25th Trillium Award

Microphone Lessons for Poets: Part 1

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Like meetings between hikers and wildlife, encounters between poets and mics do not always end, or even begin, well. Outside of their usual habitats (mics usually live in closets, as do poets), and unaccustomed to one another?s idiosyncrasies, the two species can easily startle one another.

The worst results of these encounters do not bear description. Upon listening to the recordings, Werner Herzog advised destroying the tapes.

But it does not have to be this way. There are precautions poets can take to increase the probability of peaceful, mutually satisfying, uninjurious interactions with microphones everywhere.

In case you are wondering about my qualifications to tell you about microphones, I will admit that I am not, myself, a microphone expert. What knowledge I have comes from my new bible, Modern Recording Techniques, now in its seventh edition. (It is true?modern recording has been happening almost as long as modern poetry.)

Because I am the type of person who prefers my recording technicians to be wearing bellbottoms, I consulted the second edition. But the basic information is, one hopes, the same.

Step 1: Know your microphone.

It is virtually impossible to know with certainty, in advance of arriving at a reading, what kind of microphone you will meet once there. At some readings, you may find that the microphone never materializes at all. Try to accept this uncertainty as part of the intrigue of your new hobby: effective microphone use.

General knowledge about the kinds of microphones likely to appear at poetry readings will help you get the most out of the ones you do encounter.

You may want to keep a log book with sketches of each type of mic and a tally of the number of times you have seen it. These sorts of records help the poetry community keep tabs on the population, and may also attract trainspotters to your reading.

There are two kinds of microphones every poet should be aware of. Today we will discuss one:

The dynamic cardioid microphone

Dynamic cardioids are the mics that look like these ones. They are extremely common. In birdwatching terms, they are seagulls. If they were bears, they would be brown. If poems, confessional free verse. Please do not feed them, or let them feed you back.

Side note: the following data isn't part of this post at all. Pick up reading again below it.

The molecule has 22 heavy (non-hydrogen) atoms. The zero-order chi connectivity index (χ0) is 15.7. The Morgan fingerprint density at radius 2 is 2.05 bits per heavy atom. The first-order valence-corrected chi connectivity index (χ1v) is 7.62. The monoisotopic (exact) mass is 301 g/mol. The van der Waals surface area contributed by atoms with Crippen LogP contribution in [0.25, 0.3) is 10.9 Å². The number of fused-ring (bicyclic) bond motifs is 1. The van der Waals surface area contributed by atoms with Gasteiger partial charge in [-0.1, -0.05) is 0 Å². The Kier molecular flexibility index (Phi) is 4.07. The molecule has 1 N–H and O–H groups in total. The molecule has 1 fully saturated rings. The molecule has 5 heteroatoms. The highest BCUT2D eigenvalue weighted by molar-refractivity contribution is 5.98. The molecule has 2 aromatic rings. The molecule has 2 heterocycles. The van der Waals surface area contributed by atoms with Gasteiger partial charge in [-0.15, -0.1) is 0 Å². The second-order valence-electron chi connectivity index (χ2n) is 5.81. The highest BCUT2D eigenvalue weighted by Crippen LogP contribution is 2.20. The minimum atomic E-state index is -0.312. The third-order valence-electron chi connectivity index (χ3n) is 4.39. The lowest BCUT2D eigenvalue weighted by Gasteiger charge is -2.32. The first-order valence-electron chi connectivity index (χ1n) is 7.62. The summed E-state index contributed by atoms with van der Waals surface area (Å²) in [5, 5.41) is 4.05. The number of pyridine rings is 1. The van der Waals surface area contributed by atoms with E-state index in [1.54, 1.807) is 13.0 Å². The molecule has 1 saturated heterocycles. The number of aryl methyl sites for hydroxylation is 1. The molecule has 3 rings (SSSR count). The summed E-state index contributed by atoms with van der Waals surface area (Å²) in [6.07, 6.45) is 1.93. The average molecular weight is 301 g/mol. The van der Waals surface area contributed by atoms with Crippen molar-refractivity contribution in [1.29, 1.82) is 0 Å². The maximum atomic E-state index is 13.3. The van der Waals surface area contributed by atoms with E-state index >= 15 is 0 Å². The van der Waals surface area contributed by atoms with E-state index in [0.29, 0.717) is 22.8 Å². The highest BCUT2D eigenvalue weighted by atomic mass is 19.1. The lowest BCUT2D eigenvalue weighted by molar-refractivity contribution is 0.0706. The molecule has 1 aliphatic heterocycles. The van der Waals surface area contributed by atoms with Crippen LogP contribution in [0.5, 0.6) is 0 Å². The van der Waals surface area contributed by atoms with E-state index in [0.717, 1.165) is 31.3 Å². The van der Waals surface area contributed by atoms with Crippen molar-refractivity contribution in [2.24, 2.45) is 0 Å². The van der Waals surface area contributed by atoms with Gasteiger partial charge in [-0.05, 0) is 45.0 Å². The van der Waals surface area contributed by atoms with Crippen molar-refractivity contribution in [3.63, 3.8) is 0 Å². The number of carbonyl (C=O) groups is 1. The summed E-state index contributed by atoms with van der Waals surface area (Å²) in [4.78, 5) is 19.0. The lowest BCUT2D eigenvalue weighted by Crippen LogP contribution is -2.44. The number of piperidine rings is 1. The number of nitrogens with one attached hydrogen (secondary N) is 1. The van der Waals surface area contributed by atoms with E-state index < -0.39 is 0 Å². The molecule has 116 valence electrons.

Dynos, as I affectionately call them, are adapted for use in live venues, as opposed to recording studios. They are designed to amplify the sound of your poem about angry sea turtles (or whatever your poem is about), while excluding the sounds of the ice machine, the belcher in the front row, and the cell phone you left on in your bag.

The main worry when dealing with a dyno is that it will mistake you, too, for a background noise and ignore your entire poem. (This can also be a worry with some audiences.) Aside from making your poem as un-belchlike as possible, the main thing to do is get close to the microphone.

Be inspired, if you must, by your favourite close talker and by Jeramy Dodds? poem ?Heimlich.? We are talking one-to-two inches from the top of the mic. And we are talking about remaining there, unflaggingly, for the duration of your reading. Do not let worries about the microphone's personal space dissuade you.

Interestingly, the ?cardioid? part of the mic's name comes from the fact that the mic picks up sound in an upside-down heart shape (imagine the heart sort of, um, straddling the head of the mic). If you are supremely nerdy and have written a poem about love (or pornography), perhaps you can work this fact into your banter somehow.

Also interestingly, the ?dynamic? part of the name is a lie. As I suggested earlier, do not be dynamic. Do not move your head up or down or left or right. If the microphone is in a fixed location, do not move at all. Stare it down. (Or, rather, talk it down.) Read four or five poems, max. Then back away slowly, protecting your head and neck.

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